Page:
Posts Tagged ‘Chrome’

Emmet LiveStyle is a browser and editor plugin that brings live CSS editing to our workflows with a simple setup.

It is currently available as Chrome, Safari and Sublime Text plugins (more is planned) and supports bi-directional (editor to browser and vice-versa) editing.

Compared to alternatives, it has a big difference, Emmet LiveStyle doesn’t replace the CSS when editing but “creates a map of changes” which is great to easily find out what is changed.

Emmet LiveStyle

Once installed, defining the local and the live CSS files are enough to get started, it handles the rest.

It even works in multiple devices or views. An update made will be auto-applied (with no refresh) to all devices which is awesome for compatibility and responsive testing.

Lately, a post at WRD had introduced Hack St. which was a handy web app for debugging HTTP requests.

Postman is a similar tool with more features and comes as a free Chrome extension.

It allows sending any type of HTTP requests (GET, HEAD, POST, PUT..) with any number of parameters + headers.

Postman Chrome Extension

There is support for different authentication mechanisms (basic, digest, OAuth) and the response received is syntax highlighted (HTML, JSON or XML).

Postman keeps a history of requests so that we can easily re-send them later and has a “collections” feature for storing all requests to the same API/domain.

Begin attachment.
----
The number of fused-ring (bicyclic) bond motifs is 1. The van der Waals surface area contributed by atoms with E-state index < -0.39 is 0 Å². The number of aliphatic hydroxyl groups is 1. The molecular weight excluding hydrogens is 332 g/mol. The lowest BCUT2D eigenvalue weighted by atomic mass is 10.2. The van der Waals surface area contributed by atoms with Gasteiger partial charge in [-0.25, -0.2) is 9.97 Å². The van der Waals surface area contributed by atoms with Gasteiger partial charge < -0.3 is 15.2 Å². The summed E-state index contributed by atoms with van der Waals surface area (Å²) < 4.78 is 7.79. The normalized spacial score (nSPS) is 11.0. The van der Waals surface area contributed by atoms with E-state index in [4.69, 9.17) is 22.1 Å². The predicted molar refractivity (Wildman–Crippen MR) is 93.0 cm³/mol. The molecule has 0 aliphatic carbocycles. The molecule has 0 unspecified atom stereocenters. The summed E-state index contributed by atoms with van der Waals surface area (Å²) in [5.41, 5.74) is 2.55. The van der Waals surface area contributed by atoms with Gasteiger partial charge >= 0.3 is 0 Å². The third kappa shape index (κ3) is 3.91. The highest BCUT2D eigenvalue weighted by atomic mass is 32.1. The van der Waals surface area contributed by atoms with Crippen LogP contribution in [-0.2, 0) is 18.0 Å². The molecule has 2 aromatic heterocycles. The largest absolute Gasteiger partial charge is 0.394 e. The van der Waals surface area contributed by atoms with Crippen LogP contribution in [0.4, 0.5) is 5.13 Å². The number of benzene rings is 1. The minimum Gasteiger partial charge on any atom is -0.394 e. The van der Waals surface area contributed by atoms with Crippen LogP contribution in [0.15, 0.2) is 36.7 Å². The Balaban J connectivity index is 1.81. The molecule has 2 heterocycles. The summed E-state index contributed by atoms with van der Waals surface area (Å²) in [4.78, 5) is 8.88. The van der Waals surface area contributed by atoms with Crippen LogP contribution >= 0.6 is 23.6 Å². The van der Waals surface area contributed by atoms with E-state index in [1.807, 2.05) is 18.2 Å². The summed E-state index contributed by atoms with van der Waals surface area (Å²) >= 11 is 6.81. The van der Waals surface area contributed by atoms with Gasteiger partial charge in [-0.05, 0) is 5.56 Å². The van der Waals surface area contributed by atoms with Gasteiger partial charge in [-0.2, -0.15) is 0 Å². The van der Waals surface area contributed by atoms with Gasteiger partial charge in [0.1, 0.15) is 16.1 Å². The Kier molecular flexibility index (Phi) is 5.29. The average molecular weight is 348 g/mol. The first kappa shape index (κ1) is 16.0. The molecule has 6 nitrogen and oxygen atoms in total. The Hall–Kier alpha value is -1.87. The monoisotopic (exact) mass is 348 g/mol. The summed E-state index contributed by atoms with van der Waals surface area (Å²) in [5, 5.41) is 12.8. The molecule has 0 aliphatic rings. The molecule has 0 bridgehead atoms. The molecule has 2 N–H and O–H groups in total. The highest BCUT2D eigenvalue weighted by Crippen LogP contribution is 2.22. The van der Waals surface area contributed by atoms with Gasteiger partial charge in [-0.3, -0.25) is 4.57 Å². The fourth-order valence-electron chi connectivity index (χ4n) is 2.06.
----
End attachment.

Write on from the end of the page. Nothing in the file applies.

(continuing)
The extension even has some more features to simplify testing and debugging of HTTP requests. A must-have for every web developer.

Google Chrome’s “Developer Tools” is what many developers use to debug client-side code.

Chrome Logger is an extension that brings server-side code debugging to this tool.

Chrome Logger

It has libraries for PHP, Python, Ruby, .NET, ColdFusion and Node.js. Also, new ones can be created with the documentation provided.

These libraries simply enable us to view variables in Developer Tools.

Although each server-side language has their stronger debugger tools, using the same logging tool for client and server-side makes sense.

When working on a project, after each CSS or JavaScript update, the need to refresh the browser is a time-loss (and it is usually done 10s of times).

Tincr, a Chrome extension, solves this by integrating itself into Chrome’s Developer Tools and auto-refreshing the browser once these files are changed.

Tincr Chrome Extension

It is not bound to any IDE and works with all of them. There are several built-in project types (Ruby on Rails, Chrome extensions, Atlasian projects..) and custom ones can be created for any custom CSS/JS structure.

Also, it -kinda- converts the Developer Tools into an IDE by adding an auto-save feature to changes made to the code from Developer Tools

If you are planning to create a Chrome browser extension, Alex Wolkov, a talented extension developer has created a tool to ease the process.

It is called Extensionizr which enables anyone to create a custom skeleton for the extension to be created.


The tool has various options to choose like: the extension type, background page, content scripts, permissions to Chrome modules and more.

Extensionizr is a good start to create a Chrome extension and it is also open source.